FSM Newsletter 14 July 2008

FSM Newsletter 14 July 2008


Mon, 2008-07-14 19:23 -- admin

Hello readers, and welcome once again to Free Software Magazine 's fortnightly newsletter, keeping you up to date with all things free software... AND the top 10 FSDaily announcements for this week! Enjoy!

General announcements

Top ten Free Software Daily stories this week

  1. The Bizarre Cathedral - 12 --Latest from the Bizarre Cathedral by Tony Mobily and Ryan Cartwright. Read more...

  2. My take on negative voting on FSDaily --It has been suggested by one of our prominent community members that the use of negative votes should be confined to demoting spam. As the individual responsible for the introduction of negative voting on FSDaily, I feel I should explain my rationale for its inclusion and provide my tips on negative voting. Read more...

  3. OpenOffice.org 3.0: What to Expect? --Around 3 month ago OpenOffice.org released its 2.4 boasting quite an impressive arsenal of advancements. However if you thought 2.4 was major release, then you have seen nothing! Come September, OpenOffice.org will release it’s 3.0 version! Read more...

  4. Re-enforcing our Commitment to Free Software --"...When we launched Squish Software, we had goals of “open software.” We realized that openly supporting free and open source software, while not contributing back with our own software, was sort of hypocritical. So today we’re very excited to announce that we’re beginning to phase out ‘open software,’ and phase in true free software. Read more...

  5. Book Review: Building a Server with FreeBSD 7 --My first exposure to Unix was ULTRIX from the Digital Equipment Corporation, a former employer. ULTRIX was Digital's version of the Berkeley Software Distribution (BSD, Unix) that ran on VAX computers. FreeBSD, also descended from BSD, is a robust operating system for x86 and other architectures. Read more...

  6. 5 reasons to avoid iPhone 3G --"The 5 real reasons to avoid iPhone 3G: * iPhone completely blocks free software. Developers must pay a tax to Apple, who becomes the sole authority over what can and can't be on everyone's phones. * iPhone endorses and supports Digital Restrictions Management (DRM) technology. Read more...

  7. 25 Best GIMPed Images --GIMP is an amazing image editing software that allows people with limitless imagination create extraordinary images out of ordinary photos. To let you see what I mean, I have here a collection of some of the most beautiful and sometimes funny GIMPed images. I hope you’ll enjoy this one as much as I do.1. An eye with regard by funadium2. Read more...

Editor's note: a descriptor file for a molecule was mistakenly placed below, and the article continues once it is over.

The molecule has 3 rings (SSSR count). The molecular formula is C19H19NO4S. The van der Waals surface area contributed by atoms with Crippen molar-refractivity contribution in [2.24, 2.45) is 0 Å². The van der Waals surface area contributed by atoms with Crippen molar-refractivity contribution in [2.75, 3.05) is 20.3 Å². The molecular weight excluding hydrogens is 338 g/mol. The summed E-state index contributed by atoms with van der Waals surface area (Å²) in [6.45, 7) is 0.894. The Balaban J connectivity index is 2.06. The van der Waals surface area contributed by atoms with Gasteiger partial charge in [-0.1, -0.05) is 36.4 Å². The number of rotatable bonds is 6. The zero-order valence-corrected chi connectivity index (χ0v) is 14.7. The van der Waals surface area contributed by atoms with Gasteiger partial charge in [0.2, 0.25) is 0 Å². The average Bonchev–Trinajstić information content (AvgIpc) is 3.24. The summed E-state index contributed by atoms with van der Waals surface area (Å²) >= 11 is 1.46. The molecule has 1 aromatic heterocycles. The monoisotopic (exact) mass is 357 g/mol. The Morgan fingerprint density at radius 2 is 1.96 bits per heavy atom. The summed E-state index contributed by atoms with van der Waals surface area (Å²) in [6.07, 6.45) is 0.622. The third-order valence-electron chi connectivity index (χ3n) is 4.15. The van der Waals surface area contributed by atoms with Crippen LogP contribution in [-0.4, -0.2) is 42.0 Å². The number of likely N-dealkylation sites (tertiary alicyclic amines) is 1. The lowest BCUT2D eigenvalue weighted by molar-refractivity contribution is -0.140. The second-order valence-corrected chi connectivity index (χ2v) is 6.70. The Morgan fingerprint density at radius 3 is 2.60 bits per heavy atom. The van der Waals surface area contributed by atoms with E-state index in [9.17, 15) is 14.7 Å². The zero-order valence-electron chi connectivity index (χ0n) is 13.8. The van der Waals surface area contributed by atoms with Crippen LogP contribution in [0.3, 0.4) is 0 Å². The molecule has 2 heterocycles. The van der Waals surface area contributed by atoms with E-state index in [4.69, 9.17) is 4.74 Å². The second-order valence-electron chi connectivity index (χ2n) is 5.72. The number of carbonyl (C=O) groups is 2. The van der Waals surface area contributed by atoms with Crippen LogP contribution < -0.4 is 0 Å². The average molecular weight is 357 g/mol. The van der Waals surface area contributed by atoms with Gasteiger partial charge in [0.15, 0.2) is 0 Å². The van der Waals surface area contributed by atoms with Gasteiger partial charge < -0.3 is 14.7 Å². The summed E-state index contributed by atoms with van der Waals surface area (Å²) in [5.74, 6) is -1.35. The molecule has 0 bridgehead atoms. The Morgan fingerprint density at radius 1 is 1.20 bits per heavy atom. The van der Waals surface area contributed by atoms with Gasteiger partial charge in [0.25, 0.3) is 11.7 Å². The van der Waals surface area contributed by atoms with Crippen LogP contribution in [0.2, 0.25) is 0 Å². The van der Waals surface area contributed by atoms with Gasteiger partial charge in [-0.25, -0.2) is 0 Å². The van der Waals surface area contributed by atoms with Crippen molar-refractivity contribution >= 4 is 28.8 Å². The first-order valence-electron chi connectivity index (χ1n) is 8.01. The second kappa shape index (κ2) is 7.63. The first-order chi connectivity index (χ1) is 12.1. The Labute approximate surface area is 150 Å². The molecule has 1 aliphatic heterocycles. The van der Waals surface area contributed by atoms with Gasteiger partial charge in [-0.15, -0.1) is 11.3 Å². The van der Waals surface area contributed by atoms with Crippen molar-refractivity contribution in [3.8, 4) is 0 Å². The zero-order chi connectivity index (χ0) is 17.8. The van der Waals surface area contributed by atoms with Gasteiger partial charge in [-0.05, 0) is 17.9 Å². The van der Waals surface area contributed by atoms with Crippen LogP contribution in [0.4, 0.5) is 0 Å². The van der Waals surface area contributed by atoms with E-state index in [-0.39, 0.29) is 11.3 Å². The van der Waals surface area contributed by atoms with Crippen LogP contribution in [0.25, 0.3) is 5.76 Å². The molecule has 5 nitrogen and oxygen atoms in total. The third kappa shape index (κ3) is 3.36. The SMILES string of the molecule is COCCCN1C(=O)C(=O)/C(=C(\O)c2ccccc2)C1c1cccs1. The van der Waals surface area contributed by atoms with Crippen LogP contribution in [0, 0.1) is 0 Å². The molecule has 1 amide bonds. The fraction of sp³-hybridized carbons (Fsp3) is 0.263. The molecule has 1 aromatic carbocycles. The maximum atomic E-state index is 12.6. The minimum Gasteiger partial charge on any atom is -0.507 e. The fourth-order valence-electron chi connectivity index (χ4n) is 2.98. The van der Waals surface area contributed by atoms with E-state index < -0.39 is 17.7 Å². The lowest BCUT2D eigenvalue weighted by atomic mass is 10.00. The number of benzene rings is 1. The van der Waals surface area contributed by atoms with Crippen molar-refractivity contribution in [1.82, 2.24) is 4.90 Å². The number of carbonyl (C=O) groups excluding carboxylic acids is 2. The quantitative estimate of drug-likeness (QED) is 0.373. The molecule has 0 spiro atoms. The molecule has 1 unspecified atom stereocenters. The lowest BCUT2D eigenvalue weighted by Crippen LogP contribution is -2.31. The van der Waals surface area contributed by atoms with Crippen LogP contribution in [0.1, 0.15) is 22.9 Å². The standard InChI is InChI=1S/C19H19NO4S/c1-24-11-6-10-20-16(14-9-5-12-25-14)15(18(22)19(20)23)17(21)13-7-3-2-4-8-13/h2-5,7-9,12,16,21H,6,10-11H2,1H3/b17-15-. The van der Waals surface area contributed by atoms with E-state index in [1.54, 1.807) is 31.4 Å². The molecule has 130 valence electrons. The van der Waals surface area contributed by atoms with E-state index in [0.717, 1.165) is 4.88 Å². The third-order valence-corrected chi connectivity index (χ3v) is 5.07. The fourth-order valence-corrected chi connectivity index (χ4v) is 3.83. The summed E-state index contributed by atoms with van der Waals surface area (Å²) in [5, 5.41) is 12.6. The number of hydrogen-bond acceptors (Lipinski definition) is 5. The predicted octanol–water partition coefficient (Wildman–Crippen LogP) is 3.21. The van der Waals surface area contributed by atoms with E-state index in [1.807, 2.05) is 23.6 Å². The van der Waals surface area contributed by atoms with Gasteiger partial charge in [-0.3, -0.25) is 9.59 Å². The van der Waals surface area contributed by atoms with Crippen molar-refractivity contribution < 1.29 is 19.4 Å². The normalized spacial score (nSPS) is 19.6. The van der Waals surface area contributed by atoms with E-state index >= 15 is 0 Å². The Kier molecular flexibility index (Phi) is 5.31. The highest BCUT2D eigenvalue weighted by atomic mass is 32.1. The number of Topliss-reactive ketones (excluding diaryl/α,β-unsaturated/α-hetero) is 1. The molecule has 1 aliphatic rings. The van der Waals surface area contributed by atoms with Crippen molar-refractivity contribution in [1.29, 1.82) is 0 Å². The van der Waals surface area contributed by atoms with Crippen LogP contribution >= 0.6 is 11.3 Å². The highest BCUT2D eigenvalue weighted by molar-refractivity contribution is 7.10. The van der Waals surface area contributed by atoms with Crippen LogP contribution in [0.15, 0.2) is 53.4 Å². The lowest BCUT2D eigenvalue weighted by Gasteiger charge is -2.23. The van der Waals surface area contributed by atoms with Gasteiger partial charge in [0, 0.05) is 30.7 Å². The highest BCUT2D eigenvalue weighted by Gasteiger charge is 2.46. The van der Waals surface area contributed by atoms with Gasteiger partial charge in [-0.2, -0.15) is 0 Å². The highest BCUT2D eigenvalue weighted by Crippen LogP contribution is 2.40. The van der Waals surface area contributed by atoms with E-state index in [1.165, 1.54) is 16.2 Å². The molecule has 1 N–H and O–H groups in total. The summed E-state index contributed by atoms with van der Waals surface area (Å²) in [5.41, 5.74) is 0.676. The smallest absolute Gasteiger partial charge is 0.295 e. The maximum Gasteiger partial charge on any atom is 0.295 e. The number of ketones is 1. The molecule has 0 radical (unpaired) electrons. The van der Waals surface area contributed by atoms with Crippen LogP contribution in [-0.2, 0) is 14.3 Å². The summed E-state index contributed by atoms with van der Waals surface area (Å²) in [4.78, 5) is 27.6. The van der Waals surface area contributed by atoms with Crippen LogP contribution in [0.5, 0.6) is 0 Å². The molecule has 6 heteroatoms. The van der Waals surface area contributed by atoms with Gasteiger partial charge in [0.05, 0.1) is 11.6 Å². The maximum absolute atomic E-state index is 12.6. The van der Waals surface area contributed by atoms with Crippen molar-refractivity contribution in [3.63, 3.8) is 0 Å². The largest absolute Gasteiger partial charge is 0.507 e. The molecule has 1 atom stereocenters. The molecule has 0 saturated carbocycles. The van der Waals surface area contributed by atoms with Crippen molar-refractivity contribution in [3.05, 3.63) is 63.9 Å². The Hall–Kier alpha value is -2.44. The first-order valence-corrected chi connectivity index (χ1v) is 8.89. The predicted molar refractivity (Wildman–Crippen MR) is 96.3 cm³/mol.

8. Speak out against ACTA --"ACTA, the Anti-Counterfeiting Trade Agreement, is a proposed enforcement treaty between United States, the European Community, Switzerland, Japan, Australia, the Republic of Korea, New Zealand and Mexico, with Canada set to join any day now..." Read more...

  9. The Human Genome Goes Wiki --A group of scientists aims to post thousands of entries on Wikipedia that describe the workings of individual human genes. The team realizes the potential for mischief -- anyone can change a Wikipedia article, regardless of their expertise or intent -- but were convinced by the popularity of the online encyclopedia and its volunteer overseers' general quickness. Read more...

  10. Nohup - Run a Command Even Once your Shell is Closed --Oftentimes you’ll be in a situation where you want to run a command on a remote machine that will take a long time to complete, but you want to be able to issue the command and then log off and have that command run in the background. There are many ways you could achieve this, perhaps by using cron or at to schedule the command to run right away. However, there is a better way. Read more...

Thanks to dave, docsmartz, snotbutter, peterk, can.axis, Chris7mas, and chen2007 for these stories!

Latest content

The Bizarre Cathedral - 13 --By Ryan Cartwright and Tony Mobily. Latest from the Bizarre Cathedral. Read more...